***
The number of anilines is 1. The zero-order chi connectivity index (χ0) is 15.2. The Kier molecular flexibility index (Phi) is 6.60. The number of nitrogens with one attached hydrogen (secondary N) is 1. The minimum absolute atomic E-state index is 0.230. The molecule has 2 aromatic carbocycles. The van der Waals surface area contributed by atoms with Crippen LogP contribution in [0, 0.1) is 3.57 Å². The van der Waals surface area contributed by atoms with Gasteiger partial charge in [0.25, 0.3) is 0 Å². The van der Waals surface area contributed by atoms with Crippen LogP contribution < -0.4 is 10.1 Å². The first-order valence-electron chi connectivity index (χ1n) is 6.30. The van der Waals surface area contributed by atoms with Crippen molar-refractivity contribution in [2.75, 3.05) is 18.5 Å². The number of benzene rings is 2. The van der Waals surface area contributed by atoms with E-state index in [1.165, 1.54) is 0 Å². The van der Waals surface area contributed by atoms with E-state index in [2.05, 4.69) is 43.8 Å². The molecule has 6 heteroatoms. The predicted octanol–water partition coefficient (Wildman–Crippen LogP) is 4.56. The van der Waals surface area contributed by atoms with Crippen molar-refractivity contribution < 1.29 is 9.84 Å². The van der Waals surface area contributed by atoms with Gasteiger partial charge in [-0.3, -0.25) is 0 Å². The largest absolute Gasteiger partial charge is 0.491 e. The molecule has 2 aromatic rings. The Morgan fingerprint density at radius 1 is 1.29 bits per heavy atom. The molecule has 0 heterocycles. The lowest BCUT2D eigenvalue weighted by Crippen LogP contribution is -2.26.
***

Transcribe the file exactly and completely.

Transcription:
The number of anilines is 1. The zero-order chi connectivity index (χ0) is 15.2. The Kier molecular flexibility index (Phi) is 6.60. The number of nitrogens with one attached hydrogen (secondary N) is 1. The minimum absolute atomic E-state index is 0.230. The molecule has 2 aromatic carbocycles. The van der Waals surface area contributed by atoms with Crippen LogP contribution in [0, 0.1) is 3.57 Å². The van der Waals surface area contributed by atoms with Gasteiger partial charge in [0.25, 0.3) is 0 Å². The van der Waals surface area contributed by atoms with Crippen LogP contribution < -0.4 is 10.1 Å². The first-order valence-electron chi connectivity index (χ1n) is 6.30. The van der Waals surface area contributed by atoms with Crippen molar-refractivity contribution in [2.75, 3.05) is 18.5 Å². The number of benzene rings is 2. The van der Waals surface area contributed by atoms with E-state index in [1.165, 1.54) is 0 Å². The van der Waals surface area contributed by atoms with E-state index in [2.05, 4.69) is 43.8 Å². The molecule has 6 heteroatoms. The predicted octanol–water partition coefficient (Wildman–Crippen LogP) is 4.56. The van der Waals surface area contributed by atoms with Crippen molar-refractivity contribution < 1.29 is 9.84 Å². The van der Waals surface area contributed by atoms with Gasteiger partial charge in [-0.3, -0.25) is 0 Å². The largest absolute Gasteiger partial charge is 0.491 e. The molecule has 2 aromatic rings. The Morgan fingerprint density at radius 1 is 1.29 bits per heavy atom. The molecule has 0 heterocycles. The lowest BCUT2D eigenvalue weighted by Crippen LogP contribution is -2.26.